With all 3 of her fairy tale books on my favorites list, Flinn has officially made it on to my “Favorite Authors” list. I will read anything she puts out as soon as I can get my hands on it. She’s THAT good people!





Book Review: Starcrossed

Sep
03
4 COMMENTS • This post is filed under: Book Review
Starcrossed Starcrossed by
Series: Starcrossed #1
Published by in 2011
Genres: ,
Pages: 487
Goodreads

How do you defy destiny?
Helen Hamilton has spent her entire sixteen years trying to hide how different she is—no easy task on an island as small and sheltered as Nantucket. And it's getting harder. Nightmares of a desperate desert journey have Helen waking parched, only to find her sheets damaged by dirt and dust. At school she's haunted by hallucinations of three women weeping tears of blood . . . and when Helen first crosses paths with Lucas Delos, she has no way of knowing they're destined to play the leading roles in a tragedy the Fates insist on repeating throughout history.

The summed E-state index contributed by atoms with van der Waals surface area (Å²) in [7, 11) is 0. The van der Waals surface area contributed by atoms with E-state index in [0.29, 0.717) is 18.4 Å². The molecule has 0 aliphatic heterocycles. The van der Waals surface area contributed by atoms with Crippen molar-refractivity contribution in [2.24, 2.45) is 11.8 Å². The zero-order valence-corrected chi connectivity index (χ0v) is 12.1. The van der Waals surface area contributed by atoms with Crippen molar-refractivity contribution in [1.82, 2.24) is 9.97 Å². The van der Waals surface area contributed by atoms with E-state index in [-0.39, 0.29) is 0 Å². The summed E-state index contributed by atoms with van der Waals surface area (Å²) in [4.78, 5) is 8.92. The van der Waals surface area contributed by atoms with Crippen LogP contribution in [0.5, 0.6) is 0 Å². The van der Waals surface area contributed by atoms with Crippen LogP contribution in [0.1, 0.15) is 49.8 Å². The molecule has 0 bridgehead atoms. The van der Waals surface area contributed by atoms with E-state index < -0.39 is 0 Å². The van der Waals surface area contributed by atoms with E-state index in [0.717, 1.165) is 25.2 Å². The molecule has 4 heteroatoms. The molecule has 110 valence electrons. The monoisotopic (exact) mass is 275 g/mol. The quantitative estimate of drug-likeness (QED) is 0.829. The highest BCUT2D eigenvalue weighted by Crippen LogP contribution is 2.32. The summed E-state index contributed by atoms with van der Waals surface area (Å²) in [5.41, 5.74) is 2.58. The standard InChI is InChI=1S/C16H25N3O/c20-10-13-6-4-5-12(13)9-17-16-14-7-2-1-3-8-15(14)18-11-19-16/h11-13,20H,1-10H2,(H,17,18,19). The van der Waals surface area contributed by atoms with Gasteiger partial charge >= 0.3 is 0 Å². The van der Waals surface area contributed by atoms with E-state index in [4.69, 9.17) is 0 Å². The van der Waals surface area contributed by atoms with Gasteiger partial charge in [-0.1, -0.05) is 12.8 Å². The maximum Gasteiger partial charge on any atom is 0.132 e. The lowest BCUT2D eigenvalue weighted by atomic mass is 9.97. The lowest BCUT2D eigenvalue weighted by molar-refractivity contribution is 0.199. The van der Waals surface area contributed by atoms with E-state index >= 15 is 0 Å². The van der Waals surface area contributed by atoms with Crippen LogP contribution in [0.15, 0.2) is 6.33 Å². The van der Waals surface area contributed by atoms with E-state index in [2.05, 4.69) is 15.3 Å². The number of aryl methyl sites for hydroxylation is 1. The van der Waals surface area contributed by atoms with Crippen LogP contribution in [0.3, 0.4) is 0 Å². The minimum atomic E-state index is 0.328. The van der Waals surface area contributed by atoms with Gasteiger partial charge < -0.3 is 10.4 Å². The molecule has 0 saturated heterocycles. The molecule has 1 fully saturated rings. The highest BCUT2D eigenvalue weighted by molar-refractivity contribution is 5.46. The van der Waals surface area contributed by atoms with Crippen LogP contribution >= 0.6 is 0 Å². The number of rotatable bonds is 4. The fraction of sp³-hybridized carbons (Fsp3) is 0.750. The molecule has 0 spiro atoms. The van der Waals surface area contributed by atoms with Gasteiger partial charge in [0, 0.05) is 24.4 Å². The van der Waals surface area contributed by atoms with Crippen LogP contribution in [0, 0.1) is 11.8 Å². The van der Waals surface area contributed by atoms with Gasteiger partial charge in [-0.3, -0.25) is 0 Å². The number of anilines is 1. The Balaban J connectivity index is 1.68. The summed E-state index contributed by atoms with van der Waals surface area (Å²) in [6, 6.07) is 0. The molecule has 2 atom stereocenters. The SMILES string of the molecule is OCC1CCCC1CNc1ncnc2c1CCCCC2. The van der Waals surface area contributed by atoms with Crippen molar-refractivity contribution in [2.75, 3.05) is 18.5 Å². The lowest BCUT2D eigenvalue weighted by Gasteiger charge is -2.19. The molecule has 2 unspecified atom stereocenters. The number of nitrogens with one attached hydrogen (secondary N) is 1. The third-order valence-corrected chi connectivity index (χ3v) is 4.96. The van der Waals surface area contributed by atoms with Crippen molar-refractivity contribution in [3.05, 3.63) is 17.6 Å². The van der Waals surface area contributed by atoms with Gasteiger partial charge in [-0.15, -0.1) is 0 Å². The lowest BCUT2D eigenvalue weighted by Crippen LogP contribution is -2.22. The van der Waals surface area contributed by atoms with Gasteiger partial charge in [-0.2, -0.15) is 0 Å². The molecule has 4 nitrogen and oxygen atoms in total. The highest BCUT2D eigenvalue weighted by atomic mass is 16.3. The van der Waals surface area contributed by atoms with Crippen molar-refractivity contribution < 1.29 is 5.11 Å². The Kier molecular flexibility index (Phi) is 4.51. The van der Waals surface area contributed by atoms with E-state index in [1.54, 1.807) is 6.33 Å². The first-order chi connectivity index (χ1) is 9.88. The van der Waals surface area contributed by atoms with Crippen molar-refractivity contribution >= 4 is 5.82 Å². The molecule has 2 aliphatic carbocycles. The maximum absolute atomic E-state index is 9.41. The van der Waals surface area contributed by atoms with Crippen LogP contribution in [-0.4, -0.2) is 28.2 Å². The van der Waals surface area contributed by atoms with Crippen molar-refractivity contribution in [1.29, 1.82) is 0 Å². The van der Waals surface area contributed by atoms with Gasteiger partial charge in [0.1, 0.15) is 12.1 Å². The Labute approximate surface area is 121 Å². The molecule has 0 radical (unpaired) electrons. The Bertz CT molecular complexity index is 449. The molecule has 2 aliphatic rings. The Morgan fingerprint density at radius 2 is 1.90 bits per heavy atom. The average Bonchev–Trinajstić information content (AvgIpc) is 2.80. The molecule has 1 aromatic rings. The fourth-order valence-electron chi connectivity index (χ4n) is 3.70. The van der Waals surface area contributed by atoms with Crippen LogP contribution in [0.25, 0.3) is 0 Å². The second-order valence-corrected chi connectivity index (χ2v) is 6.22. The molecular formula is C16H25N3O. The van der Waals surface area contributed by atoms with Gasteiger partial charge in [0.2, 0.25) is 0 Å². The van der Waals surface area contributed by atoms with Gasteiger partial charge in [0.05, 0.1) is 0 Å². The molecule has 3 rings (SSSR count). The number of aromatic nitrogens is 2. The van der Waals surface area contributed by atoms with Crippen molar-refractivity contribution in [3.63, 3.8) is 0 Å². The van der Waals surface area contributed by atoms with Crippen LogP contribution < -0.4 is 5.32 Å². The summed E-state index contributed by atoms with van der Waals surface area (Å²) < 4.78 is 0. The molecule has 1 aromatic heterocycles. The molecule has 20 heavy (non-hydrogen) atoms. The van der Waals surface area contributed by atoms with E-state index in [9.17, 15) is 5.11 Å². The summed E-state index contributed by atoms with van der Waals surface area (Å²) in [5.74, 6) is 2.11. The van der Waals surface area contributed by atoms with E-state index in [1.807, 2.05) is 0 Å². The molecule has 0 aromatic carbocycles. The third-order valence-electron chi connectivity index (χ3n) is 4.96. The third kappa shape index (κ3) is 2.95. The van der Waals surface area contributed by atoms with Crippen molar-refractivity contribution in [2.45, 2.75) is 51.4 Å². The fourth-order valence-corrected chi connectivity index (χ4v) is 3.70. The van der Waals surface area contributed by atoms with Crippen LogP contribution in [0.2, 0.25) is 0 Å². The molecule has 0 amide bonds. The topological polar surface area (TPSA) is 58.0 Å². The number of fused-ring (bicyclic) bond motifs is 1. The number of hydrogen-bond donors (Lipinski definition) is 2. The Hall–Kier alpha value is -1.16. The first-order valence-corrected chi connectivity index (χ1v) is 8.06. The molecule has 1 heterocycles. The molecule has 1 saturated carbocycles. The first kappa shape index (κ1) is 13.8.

As Helen unlocks the secrets of her ancestry, she realizes that some myths are more than just legend. But even demigod powers might not be enough to defy the forces that are both drawing her and Lucas together—and trying to tear them apart.

My Review:

I. Love. This. Book! It’s got all my favorites – Mythology, a sizzling romance, a twisty complicated plot – I just loved it!

I have to admit it wasn’t always like that. At first I did a lot of eye rolling. The first 40 pages or so read like a semi-retelling of Twilight – New guy moves into town with his strangely reclusive family and the girl “doesn’t care” though you know she’ll end up with him somehow. Before long, though, that “been there, done that” feeling pretty much blows up in your face.